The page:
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Not everyone who enrolls in college will leave with a certificate or degree, but the number of people who drop out or take a break is much higher than experts previously believed. In December 2013, there were 29 million people with some college education but no degree. That number jumped to 36 million by December of 2018, according to a new report from the National Student Clearinghouse Research Center.

These data alarm the experts, considering all the messaging about the need for postsecondary education. The Bureau of Labor Statistics projects that between 2016 and 2026, employment will grow by 10 percent for jobs that require a bachelor’s degree – faster than the growth projected for all occupations. And even those with a certificate make more, on average, than those who have taken college classes but have not finished their education. College graduates are also more likely to share their wealth with charities and to volunteer, according to the Association of Public and Land-Grant Universities.

There are many reasons why the number of people who started college but didn’t finish rose.

For one, the National Student Clearinghouse Research Center has better data now, said Mikyung Ryu, the center’s director of research publications. In the last five years, some institutions have gotten better at submitting student data, allowing the center to improve its ability to track students and analyze outcome measures.

Plus, the job market plays a role in the increase. “Economic motivation is a factor,” Ryu said. Between 2014 and 2018, the economy improved as it recovered from the Great Recession, and that could have pushed some students to leave school for a strong job market.

Related: Universities that are recruiting older students often leave them floundering

Even with strong job opportunities though, people want higher education. Over the last 10 to 15 years, “more people are coming in,” she said. But the problem is “more people are not finishing,” said Ryu.

“Barriers to completion disproportionately impact low-income students, students of color, students who are parents.”

For many of these students, life gets in the way, higher education experts say. Insufficient housing or inadequate childcare can derail students who want to finish their education, and many of the institutions they attend my not be equipped to meet all of their needs.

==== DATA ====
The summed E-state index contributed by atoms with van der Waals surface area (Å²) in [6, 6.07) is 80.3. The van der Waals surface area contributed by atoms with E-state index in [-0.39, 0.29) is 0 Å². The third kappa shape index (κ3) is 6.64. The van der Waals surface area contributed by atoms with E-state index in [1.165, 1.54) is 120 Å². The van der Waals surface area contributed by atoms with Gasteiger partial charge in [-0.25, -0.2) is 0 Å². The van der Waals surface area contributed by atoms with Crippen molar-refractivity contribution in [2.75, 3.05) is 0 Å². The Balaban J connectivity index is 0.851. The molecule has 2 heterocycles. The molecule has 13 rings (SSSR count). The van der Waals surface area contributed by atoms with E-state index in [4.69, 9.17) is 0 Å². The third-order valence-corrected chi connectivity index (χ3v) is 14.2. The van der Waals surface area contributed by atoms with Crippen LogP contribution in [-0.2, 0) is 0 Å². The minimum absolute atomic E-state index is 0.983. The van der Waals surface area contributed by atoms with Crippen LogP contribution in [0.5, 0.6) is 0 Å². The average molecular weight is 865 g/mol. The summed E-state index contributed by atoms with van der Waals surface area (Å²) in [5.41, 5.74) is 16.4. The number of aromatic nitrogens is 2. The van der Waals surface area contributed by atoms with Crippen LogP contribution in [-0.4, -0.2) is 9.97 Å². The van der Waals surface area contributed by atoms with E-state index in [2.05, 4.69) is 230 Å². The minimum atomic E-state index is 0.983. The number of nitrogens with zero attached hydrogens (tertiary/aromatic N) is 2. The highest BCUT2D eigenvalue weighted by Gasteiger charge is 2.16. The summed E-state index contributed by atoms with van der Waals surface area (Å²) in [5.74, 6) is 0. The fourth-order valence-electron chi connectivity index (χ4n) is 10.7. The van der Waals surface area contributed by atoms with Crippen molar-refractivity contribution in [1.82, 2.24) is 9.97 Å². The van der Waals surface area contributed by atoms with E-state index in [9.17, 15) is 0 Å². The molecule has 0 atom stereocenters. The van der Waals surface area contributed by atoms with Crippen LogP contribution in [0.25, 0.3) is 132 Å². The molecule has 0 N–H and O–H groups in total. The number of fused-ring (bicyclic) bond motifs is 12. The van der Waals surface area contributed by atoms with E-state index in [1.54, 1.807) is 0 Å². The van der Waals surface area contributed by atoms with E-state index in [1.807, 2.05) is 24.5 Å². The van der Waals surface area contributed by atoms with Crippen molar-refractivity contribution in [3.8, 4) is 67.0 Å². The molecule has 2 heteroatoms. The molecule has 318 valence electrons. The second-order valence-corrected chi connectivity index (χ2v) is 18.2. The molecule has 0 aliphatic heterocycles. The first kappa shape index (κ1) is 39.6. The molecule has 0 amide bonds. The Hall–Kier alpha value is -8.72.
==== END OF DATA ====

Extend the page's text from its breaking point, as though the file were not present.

“Community colleges really do serve the bulk of these students,” said Leanne Davis, an assistant director of applied research at the Institute for Higher Education Policy, a nonprofit organization focused on increasing access to college. “Community colleges have a broad access mission, often with limited resources and funding.”

About two-thirds of students with some college but no degree started at a community college or were last enrolled at a community college, according to the National Student Clearinghouse report. The average time out of school for all former students was 10 years.

The report breaks down, state-by-state, the number of students who have yet to finish college, as well as those who did finish since the center’s last report.

Of the 29 million who had not finished as of December 2013, 940,000 had completed their credential or degree by December 2018. People who drop out and then return to school are usually written off when measuring completion rates, Ryu said.

“These are really an invisible group of students,” she said.

The report offers some insights into what might be done to improve this number. It outlines where returning students were likely to re-enroll, what kind of schools they were drawn to, what they studied, their race and their challenges, which include financial aid and the timing of classes.

“Barriers to completion disproportionately impact low-income students, students of color, students who are parents,” Davis said. “And it’s really important as we re-engage the students, to make sure that the path to completion is real for all students.”

Editor’s note: This story led off this week’s Higher Education newsletter, which is delivered free to subscribers’ inboxes every Thursday. Subscribe today!

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